Wednesday, March 24, 2010

Acid Spooks En Francais

I saw this story linked to at Facebook the other day. It's being reported by several newspapers, most notably by the, I mean Telegraph, in the UK. Back in 1951, the residents of a French village started going really loopy. A few critters died and some were confined to institutions. The big mystery over the years has been why the folks of Pont-Saint-Esprit suddenly experienced nightmarish hallucinations and began to behave in highly 'unorthodox' ways.

It was initially thought that the local baker had unwittingly baked some ergot-infected wheat into bread, which was consumed by the locals. The villagers would then have been victims of ergot poisoning, or St. Anthony's Fire--a very not-pleasant combination of hallucinations and convulsions. In extreme cases, gangrene in the limbs develops and death can occur.

New evidence has allegedly come to light now, whereby it's being claimed that there's documentation to show that CIA agents, working in conjunction with some scientists at the Sandoz Laboratories (where LSD was first synthesized), conspired with a few French 'plants' to essentially dose the population with LSD and observe the results. What swell critters, eh?

It definitely seems plausible, given the agency's track record with other experiments of a similar nature. What amazes me is how long it took for the original files to be made public. I suppose it shows a sliver of progress that the Iran-Contra affair was exposed after only a few years of being in operation. Same old CIA. Robert Anton Wilson once quipped that if the gubberment were really fighting a 'war on terror', they would carpet-bomb Langley, Virginia. But of course, like the 'Drug War', it's only a war on some terrorists (mostly brown ones, with funny names, who don't worship the X-tian 'God').

Now, if I lived in a paranoid reality-tunnel most of the time - I'd ask why the Pont-Saint-Esprit story is surfacing now. I'd think that maybe it's another scare-story about psychedelics, to try and put the kibosh on any legitimate research. The Beckley Foundation is starting a research project on LSD and I suspect that M.A.P.S. will be soon, too. Ah well, hopefully humans have learned more and got a bit smarter since psychedelics were demonised by the mainstream press in the 1960s. I say hopefully....

Here's a great little film showing LSD experiments with British soldiers in the early 1960s:

Tuesday, March 16, 2010

New Edition of "WILHELM REICH IN HELL" by Robert Anton Wilson

A couple copies of the new edition of RAW's "Wilhelm Reich in Hell" arrived at my house today, featuring artwork by yours truly.


Generally speaking it's probably asking a bit much to expect to get to correspond w/ your very favorite writer. Exceedingly so to imagine blundering into their home, burning one, and watching a Frankenstein movie. But to then endeavor to sit down and actually participate in the work, even in such a small way, absolutely unfathomable!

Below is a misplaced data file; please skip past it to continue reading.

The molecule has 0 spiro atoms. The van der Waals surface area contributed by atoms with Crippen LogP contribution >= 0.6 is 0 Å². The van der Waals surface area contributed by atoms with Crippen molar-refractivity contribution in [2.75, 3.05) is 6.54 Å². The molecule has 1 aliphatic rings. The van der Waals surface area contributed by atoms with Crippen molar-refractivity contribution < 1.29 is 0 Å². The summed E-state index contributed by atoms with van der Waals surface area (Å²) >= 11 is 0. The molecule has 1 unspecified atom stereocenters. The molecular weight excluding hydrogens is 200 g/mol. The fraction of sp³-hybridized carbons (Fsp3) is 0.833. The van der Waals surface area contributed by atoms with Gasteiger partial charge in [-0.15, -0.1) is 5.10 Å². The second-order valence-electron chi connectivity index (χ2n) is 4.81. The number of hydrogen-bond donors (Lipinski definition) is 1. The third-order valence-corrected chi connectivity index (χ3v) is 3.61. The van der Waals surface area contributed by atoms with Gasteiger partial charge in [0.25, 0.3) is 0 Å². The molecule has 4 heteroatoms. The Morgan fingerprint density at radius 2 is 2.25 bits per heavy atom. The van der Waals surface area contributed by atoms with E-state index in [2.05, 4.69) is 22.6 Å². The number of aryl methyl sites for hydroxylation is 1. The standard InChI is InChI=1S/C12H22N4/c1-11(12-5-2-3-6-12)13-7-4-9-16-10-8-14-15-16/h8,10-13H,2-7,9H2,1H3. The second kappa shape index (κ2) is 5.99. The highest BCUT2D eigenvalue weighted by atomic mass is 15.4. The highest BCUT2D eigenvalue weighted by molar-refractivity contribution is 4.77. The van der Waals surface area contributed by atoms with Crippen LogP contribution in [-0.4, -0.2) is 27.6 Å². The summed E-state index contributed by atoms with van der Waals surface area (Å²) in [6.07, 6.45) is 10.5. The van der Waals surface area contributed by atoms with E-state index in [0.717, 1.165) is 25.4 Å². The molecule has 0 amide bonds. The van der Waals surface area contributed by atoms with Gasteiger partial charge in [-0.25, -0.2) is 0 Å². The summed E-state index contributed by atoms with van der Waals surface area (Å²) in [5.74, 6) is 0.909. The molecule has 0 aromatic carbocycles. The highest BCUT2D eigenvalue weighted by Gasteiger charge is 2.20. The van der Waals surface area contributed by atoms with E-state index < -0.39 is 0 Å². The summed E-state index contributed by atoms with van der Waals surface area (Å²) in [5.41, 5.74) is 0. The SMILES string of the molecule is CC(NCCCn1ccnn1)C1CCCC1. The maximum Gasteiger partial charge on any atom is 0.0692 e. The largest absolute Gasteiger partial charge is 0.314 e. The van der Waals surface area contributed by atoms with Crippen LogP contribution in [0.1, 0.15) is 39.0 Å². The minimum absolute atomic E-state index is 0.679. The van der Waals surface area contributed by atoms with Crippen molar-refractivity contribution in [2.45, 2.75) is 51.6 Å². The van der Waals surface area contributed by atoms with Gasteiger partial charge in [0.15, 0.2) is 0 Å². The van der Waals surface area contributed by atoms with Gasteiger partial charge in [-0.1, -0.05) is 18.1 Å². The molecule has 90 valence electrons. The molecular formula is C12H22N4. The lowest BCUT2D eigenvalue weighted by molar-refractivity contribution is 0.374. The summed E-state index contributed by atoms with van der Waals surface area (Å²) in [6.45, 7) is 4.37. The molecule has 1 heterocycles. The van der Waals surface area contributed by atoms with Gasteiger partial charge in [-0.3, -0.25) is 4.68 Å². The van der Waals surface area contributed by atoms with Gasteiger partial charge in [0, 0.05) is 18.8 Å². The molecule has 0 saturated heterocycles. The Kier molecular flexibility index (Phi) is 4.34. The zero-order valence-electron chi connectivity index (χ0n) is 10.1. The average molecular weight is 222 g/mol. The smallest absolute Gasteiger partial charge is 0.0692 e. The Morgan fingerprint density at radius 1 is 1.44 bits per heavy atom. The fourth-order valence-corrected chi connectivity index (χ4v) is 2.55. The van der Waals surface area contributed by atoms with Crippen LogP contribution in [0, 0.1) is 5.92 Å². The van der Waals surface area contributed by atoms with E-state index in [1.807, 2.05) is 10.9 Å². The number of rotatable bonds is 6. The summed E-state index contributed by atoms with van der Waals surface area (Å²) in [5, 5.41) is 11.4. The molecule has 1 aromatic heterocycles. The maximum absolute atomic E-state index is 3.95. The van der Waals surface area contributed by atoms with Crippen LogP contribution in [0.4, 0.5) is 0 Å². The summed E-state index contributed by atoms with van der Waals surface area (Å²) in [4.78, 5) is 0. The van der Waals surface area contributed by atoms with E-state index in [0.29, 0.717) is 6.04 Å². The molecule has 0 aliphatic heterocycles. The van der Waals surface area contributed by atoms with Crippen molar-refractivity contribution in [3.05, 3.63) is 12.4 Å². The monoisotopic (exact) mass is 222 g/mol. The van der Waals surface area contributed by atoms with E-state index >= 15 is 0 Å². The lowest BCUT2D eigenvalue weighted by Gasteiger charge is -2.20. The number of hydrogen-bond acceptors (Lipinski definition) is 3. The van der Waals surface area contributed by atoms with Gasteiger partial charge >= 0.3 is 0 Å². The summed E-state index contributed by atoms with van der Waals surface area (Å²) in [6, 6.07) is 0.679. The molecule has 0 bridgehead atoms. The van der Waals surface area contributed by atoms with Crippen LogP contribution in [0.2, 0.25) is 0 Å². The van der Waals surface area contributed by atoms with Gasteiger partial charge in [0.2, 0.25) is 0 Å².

The lasagna remains flying, as per request.


Monday, March 15, 2010

Tuesday, March 09, 2010


If they can get you asking the wrong questions, they don't have to worry about answers

I am enjoying Inherent Vice a lot…an excellent mix. I seem to remember Vineland had a hippie 70s setting, too (?)

I have to say I picked up the hardback of Mason & Dixon, and simply despaired of hundreds of pages of ‘hard work’, so put it back. When I read Gravity’s Rainbow I had a cat-sitting job, a few days to myself, and a lump of Moroccan, and I just read, smoked and drank tea for several days…occasionally dozing off. I really enjoyed that read.

Then Against The Day turned up in the library, and I figured it sounded like my sort of thing “The sizable cast of characters includes anarchists, balloonists, gamblers, corporate tycoons, drug enthusiasts, innocents and decadents, mathematicians, mad scientists, shamans, psychics and stage magicians, spies, detectives, adventuresses and hired guns. There are cameo appearances by Nikola Tesla, Bela Lugosi, and Groucho Marx.”

But again, in this hectic world, such a large hardback (over 1000 pages) put itself back on the shelf.

Not to say I won’t go back to them, when I have a few days off…

Inherent Vice just drew me right in. Admittedly, with a main character you might describe as a hippie Private Investigator some readers might pick up echoes of The Dude from The Big Lebowski, or even Kinky Friedman as his alter ego P.I. – but I consider those recommendations, not faults.

So Pynchon either has an ear and an eye for sub-cultures, or maybe I should stop thinking of him as some English Lit professor (think McLuhan) and put him in a sort of Tom Robbins category. Just as he avoids publicity, I have avoided thinking about him too much.

Given that he hung out with Richard Farina in early days… Given that he would have reached 30 by 1967, perhaps he uncomfortably straddled that Beat/Hippie divide, too old for one, too young for the other. Who knows? People got drawn into that Sixties/Seventies realm who didn’t really fit or always feel comfortable (think Philip K Dick) – and I’d be the last one to romance the period, just because I found it ‘interesting times to live through’. He does appear ambiguous about the 60s.

some Pynchon resources:

Spermatikos Logos

Zak Smith's Illustrations For Each Page of Gravity's Rainbow

The Illustrated Gravity's Rainbow

Thomas on Inherent Vice and its Wiki


i'm a tunnel rat, don't watch this - i'm making links.


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